Rohani et al. investigated 50 SM injured patients using echocardiography and the exercise test (5). They also found that two (4%) cases with abnormal exercise test results had coronary artery disease (CAD). They found that the prevalence of diastolic dysfunction was significantly higher among SM injured patients than in the control group.


In a recently published study, Aliannejad et al. assessed SM exposed patients and compared them with controls using the cardiopulmonary exercise test. They found that only exercise capacity index (WR max), peak VO2/kg, VO2 predicted, and peak respiratory rate were statistically different between the two groups. Moreover, peak VO2 and predicted VO2 in the case group were significantly lower than in the control group (16).


Normal exercise stress tests and exercise tolerance tests in these cases were reported at 90.6% by Pishgoo et al. (4), although they did not compare their results with those of controls. Consequently, their results were not constant. Additionally, in an observational study, Tavakolipour et al. reported findings of six minutes to complete a walking test among 19 cases with a history of SM exposure (17). They stated that these patients could walk 263 ± 82 m, whereas a recent report estimated a normal amount as 571 ± 90 m, which is higher than that of SM exposed patients (18).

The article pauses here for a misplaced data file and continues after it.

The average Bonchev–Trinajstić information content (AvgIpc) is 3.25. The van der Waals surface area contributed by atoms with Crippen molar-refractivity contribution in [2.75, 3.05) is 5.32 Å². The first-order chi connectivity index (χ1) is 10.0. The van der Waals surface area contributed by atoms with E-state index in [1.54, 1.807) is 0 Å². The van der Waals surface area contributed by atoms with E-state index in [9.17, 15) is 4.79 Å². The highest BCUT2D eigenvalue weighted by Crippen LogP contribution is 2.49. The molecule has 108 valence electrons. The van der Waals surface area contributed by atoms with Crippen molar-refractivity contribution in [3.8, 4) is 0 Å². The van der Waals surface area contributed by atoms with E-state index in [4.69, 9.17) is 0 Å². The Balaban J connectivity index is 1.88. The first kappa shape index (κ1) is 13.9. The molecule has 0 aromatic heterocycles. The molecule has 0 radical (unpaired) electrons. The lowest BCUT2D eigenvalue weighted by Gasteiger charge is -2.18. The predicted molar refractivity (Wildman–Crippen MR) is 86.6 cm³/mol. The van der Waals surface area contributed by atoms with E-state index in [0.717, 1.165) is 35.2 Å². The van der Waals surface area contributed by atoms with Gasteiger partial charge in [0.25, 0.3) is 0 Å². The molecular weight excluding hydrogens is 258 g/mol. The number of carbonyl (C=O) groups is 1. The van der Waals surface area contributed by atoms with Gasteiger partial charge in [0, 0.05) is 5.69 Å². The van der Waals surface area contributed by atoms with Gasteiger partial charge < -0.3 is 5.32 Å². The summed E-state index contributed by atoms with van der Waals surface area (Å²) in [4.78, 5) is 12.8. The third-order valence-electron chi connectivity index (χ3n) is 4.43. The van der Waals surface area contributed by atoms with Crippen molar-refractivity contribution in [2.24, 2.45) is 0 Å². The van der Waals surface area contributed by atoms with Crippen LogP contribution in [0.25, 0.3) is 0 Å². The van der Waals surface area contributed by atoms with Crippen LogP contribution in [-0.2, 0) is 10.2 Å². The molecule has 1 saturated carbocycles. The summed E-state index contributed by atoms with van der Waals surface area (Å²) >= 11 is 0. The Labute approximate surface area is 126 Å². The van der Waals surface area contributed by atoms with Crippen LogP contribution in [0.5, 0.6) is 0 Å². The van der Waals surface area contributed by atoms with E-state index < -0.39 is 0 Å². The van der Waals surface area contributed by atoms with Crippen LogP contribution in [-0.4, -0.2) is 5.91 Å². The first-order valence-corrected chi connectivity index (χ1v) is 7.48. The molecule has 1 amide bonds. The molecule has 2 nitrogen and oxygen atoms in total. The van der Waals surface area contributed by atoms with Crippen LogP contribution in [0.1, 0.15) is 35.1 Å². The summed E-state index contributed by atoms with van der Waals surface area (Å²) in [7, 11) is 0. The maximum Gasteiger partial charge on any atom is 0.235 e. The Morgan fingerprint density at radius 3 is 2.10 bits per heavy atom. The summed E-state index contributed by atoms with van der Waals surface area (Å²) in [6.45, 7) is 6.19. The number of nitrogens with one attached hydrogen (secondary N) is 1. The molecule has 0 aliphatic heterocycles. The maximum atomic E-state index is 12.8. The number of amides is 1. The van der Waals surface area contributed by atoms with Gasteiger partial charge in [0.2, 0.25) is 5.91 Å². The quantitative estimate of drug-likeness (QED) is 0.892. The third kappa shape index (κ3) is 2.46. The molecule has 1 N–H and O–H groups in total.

Abnormal cardio-pulmonary response to exercise can be caused by impaired sympathetic response in addition to post-synaptic β-adrenergic desensitization, baroreceptor abnormalities, or attenuated sinus nodes, none of which have been assessed in patients with SM injuries (19). Although an impaired cardiopulmonary exercise test was observed in these patients, it was declared that the severity of impairment of this test does not depend on the severity of lung injury (20).


The long-term cardiovascular consequences of mustard gas-exposure are quite limited; however, it is clear that it can limit exercise capacity and abolish the normally expected chronotropic response during exercise.


1.4. Heart Perfusion Scan

Gholamrezanezhad et al. assessed myocardial perfusion by scintigraphy (a one-day stress and rest protocol using 99mTc-MIBI) in 22 subjects (21 males and one female, all < 44 years) who were previously exposed to SM and compared the results with those of 14 controls (3). They concluded that the prevalence of myocardial ischemia in the injured cases was outstandingly higher than in controls; to be precise, it was exactly 3.2 times higher than in non-exposed controls (P < 0.05). It is worth mentioning that based on the Framingham criteria, all cases had a cardiovascular risk of less than 5%. The researchers reported that “the prevalence of non-homogeneity of uptake and left and right ventricular enlargement in both visual and quantitative analyses in the SM exposed patients were higher than in unexposed controls” (3).